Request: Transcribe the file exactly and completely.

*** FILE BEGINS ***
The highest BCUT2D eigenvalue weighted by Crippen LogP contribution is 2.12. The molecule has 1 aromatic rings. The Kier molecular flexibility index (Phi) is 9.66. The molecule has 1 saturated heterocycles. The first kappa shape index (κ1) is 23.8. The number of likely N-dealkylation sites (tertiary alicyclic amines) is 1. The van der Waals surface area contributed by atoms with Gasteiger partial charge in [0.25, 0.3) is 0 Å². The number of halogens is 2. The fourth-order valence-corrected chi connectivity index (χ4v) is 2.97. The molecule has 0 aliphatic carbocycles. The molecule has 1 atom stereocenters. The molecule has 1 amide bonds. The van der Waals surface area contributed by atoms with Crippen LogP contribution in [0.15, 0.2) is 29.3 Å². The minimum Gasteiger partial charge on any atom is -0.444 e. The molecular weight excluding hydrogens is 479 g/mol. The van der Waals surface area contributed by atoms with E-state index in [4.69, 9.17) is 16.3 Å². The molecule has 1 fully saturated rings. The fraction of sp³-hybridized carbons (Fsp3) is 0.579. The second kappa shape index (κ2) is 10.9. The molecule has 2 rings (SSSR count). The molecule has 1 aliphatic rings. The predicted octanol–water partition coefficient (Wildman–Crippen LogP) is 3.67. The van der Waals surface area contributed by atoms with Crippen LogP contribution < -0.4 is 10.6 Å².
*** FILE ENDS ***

The highest BCUT2D eigenvalue weighted by Crippen LogP contribution is 2.12. The molecule has 1 aromatic rings. The Kier molecular flexibility index (Phi) is 9.66. The molecule has 1 saturated heterocycles. The first kappa shape index (κ1) is 23.8. The number of likely N-dealkylation sites (tertiary alicyclic amines) is 1. The van der Waals surface area contributed by atoms with Gasteiger partial charge in [0.25, 0.3) is 0 Å². The number of halogens is 2. The fourth-order valence-corrected chi connectivity index (χ4v) is 2.97. The molecule has 0 aliphatic carbocycles. The molecule has 1 atom stereocenters. The molecule has 1 amide bonds. The van der Waals surface area contributed by atoms with Crippen LogP contribution in [0.15, 0.2) is 29.3 Å². The minimum Gasteiger partial charge on any atom is -0.444 e. The molecular weight excluding hydrogens is 479 g/mol. The van der Waals surface area contributed by atoms with E-state index in [4.69, 9.17) is 16.3 Å². The molecule has 1 fully saturated rings. The fraction of sp³-hybridized carbons (Fsp3) is 0.579. The second kappa shape index (κ2) is 10.9. The molecule has 2 rings (SSSR count). The molecule has 1 aliphatic rings. The predicted octanol–water partition coefficient (Wildman–Crippen LogP) is 3.67. The van der Waals surface area contributed by atoms with Crippen LogP contribution < -0.4 is 10.6 Å².